Forum for Science, Industry and Business

Sponsored by:     3M 
Search our Site:

 

First experimental evidence for speedy adaptation to pesticides by worm species

18.12.2008
Scientists at the Instituto Gulbenkian de Ciencia (IGC) and the Faculty of Science of the University of Lisbon, in Portugal, have shown that populations of the worm Caenhorabditis elegans become resistance to pesticides in 20 generations, that is, in only 80 days.

These findings, published last month in the journal PLoS ONE open the way for future research into improved use of pesticides and antibiotics in pest and parasite control.

Patrícia Lopes and co-workers followed 20 generations of the worm C. elegans in the presence of Levamisole, a widely-used pesticide that acts on the nervous system, is lethal, but also affects fecundity and mobility, when present at lower doses. They found that Levamisole markedly reduced fecundity, survival and the frequency of males.

Indeed, these almost disappeared in the population: from an initial frequency of 30%, they reached 0% by the 10th generation. The researchers showed that this drastic decrease in male frequency was not due to males being more susceptible to the pesticide than females. Rather, the pesticide affected the worms’ mobility and, consequently, their ability to find a mate.

However, the populations of worms were able to adapt to the new Levamisole environment, so that by the 10th generation, survival and fecundity had recovered, and the frequency of males increased again by the 20th generation. The ability to lose males in a population and still reproduce is only possible because C. elegans is a hermaphrodite species, that is, within a population, some worms are both male and female and can thus breed on their own, a process called ‘selfing’.

The researchers then placed the adapted worms into the original, pesticide-free environment and found that the worms survived perfectly. Scientists say that there were no adaptation costs to the population. Says Elio Sucena, group leader at the IGC and co-author of this study, ‘These findings have implications for managing the application of pesticides: if we had found that the survival of adapted worms in the original environment was impaired too, this would have meant that, by maintaining areas where the pesticide is not spread, resistance to the pesticide could be controlled, and the efficacy of the pesticide increased’.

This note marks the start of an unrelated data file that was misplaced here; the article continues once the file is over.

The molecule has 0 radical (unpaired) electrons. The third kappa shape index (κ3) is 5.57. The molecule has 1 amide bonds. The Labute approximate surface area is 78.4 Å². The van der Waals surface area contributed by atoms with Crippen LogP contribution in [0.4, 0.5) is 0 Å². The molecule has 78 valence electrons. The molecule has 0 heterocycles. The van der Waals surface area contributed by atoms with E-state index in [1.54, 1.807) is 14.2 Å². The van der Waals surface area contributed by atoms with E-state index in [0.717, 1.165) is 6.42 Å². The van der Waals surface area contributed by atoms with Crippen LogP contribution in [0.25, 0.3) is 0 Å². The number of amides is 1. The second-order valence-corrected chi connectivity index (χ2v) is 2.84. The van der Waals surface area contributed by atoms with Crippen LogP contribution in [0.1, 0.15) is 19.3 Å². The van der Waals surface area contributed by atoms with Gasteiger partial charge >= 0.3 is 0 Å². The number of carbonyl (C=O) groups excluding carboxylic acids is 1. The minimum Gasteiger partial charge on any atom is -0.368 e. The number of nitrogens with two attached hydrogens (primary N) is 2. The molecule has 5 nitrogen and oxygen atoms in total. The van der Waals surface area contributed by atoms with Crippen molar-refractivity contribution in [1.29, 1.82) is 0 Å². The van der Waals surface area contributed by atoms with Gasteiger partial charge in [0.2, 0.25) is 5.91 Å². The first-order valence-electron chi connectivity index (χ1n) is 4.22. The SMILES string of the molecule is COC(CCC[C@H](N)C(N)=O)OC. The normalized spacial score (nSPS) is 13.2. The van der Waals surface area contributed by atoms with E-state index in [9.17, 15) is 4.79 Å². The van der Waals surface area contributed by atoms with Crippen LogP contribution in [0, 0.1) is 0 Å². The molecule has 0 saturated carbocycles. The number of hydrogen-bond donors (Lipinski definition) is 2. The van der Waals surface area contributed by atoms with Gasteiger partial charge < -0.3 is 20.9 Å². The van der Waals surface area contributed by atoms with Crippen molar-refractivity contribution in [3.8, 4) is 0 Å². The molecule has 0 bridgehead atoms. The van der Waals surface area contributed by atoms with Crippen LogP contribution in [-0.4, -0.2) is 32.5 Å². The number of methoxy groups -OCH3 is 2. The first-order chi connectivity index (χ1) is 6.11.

Sara Magalhães, group leader at the University of Lisbon, points out that ‘As a result of the widespread use of pesticides and antibiotics, resistance to these chemicals has developed in many species. Our ability to manage this resistance entails being able to dissect the genetic changes underlying the acquisition of resistance. Our approach, using experimental evolution, allows us to manipulate several factors, such as population size, environmental stability and genetic background in our efforts to tackle and understand pesticide resistance, not only of C. elegans but also other pests and parasites’.

Ana Godinho | alfa
Further information:
http://www.igc.gulbenkian.pt
http://www.plosone.org/article/info:doi%2F10.1371%2Fjournal.pone.0003741

More articles from Agricultural and Forestry Science:

nachricht Ammonium nitrogen input increases the synthesis of anticarcinogenic compounds in broccoli
26.04.2017 | University of the Basque Country

nachricht New data unearths pesticide peril in beehives
21.04.2017 | Cornell University

All articles from Agricultural and Forestry Science >>>

The most recent press releases about innovation >>>

Die letzten 5 Focus-News des innovations-reports im Überblick: